Understanding the Impact of Generation Gap on Teaching and Learning in Medical Education: A Phenomenological Study

Jodie Josephine (Lead / Corresponding author), Linda Jones

Research output: Contribution to journalArticlepeer-review

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Abstract

Purpose: This study contributes to discourses and dilemmas where students/teachers experience intergenerational learning environments. It explores the underarticulated differences between post-millennials and baby boomers sharing accounts of the lived experiences of learners and educators on either side of such divides shedding a light on generation gaps hoping to inform faculty development.

Methods: Interpretative phenomenology was chosen to articulate "whatness" and extract meaningful understandings. Purposive sampling identified three teachers and three third-year students from an Indonesian medical school. Online semi-structured interviews were conducted and transcriptions analyzed using interpretative phenomenological analysis (IPA). Emerging themes were connected and re-presented in the form of a metaphorical story to showcase the entirety of data while maintaining idiosyncratic focus.

Findings: Themes from the teachers' subset were changing characteristics of medical students, changing paradigms surrounding the role of a teacher, relationship with students, and relationship with other teachers. Themes from the students' subset were hierarchical educational environment, relationship with teachers, and emotional response towards learning experiences. Themes were integrated into three existing theories, community of practice, self-concept, and control-value theory of achievement emotions. Findings revealed power dynamics between stakeholders in an unrecognized community of practice hence failing to shape the legitimacy of peripheral participation. Consequently, the rigidity of the hierarchical educational environment left little room for meaning construction and might hinder development of positive self-concept. Unawareness of students' achievement emotions led to low perception of control and value, affecting their behavior and motivation towards learning.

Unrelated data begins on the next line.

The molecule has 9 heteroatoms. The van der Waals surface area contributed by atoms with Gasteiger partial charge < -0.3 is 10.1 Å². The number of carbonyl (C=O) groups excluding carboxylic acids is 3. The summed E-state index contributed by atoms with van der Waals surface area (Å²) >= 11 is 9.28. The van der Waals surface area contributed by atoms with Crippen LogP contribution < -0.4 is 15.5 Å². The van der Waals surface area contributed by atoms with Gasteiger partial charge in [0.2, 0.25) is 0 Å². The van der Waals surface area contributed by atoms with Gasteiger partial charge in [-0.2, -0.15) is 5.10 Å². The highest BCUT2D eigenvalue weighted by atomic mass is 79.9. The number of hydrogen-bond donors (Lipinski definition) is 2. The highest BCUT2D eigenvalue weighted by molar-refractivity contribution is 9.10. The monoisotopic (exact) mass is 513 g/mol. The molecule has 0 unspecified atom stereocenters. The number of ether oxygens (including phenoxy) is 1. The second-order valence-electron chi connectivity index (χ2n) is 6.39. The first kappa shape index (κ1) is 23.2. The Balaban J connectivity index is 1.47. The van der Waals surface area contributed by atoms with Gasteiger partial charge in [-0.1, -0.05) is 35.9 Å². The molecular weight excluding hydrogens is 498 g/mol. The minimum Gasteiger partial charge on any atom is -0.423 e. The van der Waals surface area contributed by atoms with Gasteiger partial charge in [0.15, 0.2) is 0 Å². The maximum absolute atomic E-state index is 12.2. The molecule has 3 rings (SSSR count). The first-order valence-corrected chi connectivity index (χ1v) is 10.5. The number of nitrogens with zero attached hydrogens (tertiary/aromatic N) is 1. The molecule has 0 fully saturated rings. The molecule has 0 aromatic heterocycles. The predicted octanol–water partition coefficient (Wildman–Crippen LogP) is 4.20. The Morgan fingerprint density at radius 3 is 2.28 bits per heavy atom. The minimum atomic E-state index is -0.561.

Conclusion: Medical educators could benefit from faculty development targeted to facilitate changing roles of teachers in facing the more recent generation of students. Curricula could be designed to foster collaborative educational environments which promote legitimate participation, authentic expression of emotions, and positive self-concept.

Original languageEnglish
Pages (from-to)1071-1079
Number of pages9
JournalAdvances in Medical Education and Practice
Volume13
Issue number13
DOIs
Publication statusPublished - 16 Sep 2022

Keywords

  • phenomenology
  • curriculum
  • faculty development
  • community of practice
  • self-concept
  • control-value theory

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